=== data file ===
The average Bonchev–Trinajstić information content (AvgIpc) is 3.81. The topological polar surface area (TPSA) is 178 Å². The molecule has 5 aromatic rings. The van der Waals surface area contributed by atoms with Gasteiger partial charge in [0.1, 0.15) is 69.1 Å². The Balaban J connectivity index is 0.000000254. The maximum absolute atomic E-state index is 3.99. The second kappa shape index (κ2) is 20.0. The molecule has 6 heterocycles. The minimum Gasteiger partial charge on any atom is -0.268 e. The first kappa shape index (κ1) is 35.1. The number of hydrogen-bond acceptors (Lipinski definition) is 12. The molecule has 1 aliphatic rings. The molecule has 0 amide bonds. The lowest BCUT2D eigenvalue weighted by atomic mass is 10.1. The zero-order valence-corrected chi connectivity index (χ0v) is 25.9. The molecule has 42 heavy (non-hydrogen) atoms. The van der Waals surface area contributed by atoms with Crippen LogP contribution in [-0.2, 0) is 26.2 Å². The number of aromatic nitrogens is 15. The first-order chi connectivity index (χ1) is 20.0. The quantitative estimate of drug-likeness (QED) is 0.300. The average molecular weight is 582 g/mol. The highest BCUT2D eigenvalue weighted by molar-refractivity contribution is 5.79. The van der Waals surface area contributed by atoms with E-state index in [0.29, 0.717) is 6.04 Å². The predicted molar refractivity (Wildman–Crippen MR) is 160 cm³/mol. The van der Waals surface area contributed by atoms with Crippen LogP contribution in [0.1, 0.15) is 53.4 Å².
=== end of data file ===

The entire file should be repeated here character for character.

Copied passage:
The average Bonchev–Trinajstić information content (AvgIpc) is 3.81. The topological polar surface area (TPSA) is 178 Å². The molecule has 5 aromatic rings. The van der Waals surface area contributed by atoms with Gasteiger partial charge in [0.1, 0.15) is 69.1 Å². The Balaban J connectivity index is 0.000000254. The maximum absolute atomic E-state index is 3.99. The second kappa shape index (κ2) is 20.0. The molecule has 6 heterocycles. The minimum Gasteiger partial charge on any atom is -0.268 e. The first kappa shape index (κ1) is 35.1. The number of hydrogen-bond acceptors (Lipinski definition) is 12. The molecule has 1 aliphatic rings. The molecule has 0 amide bonds. The lowest BCUT2D eigenvalue weighted by atomic mass is 10.1. The zero-order valence-corrected chi connectivity index (χ0v) is 25.9. The molecule has 42 heavy (non-hydrogen) atoms. The van der Waals surface area contributed by atoms with Crippen LogP contribution in [-0.2, 0) is 26.2 Å². The number of aromatic nitrogens is 15. The first-order chi connectivity index (χ1) is 20.0. The quantitative estimate of drug-likeness (QED) is 0.300. The average molecular weight is 582 g/mol. The highest BCUT2D eigenvalue weighted by molar-refractivity contribution is 5.79. The van der Waals surface area contributed by atoms with E-state index in [0.29, 0.717) is 6.04 Å². The predicted molar refractivity (Wildman–Crippen MR) is 160 cm³/mol. The van der Waals surface area contributed by atoms with Crippen LogP contribution in [0.1, 0.15) is 53.4 Å².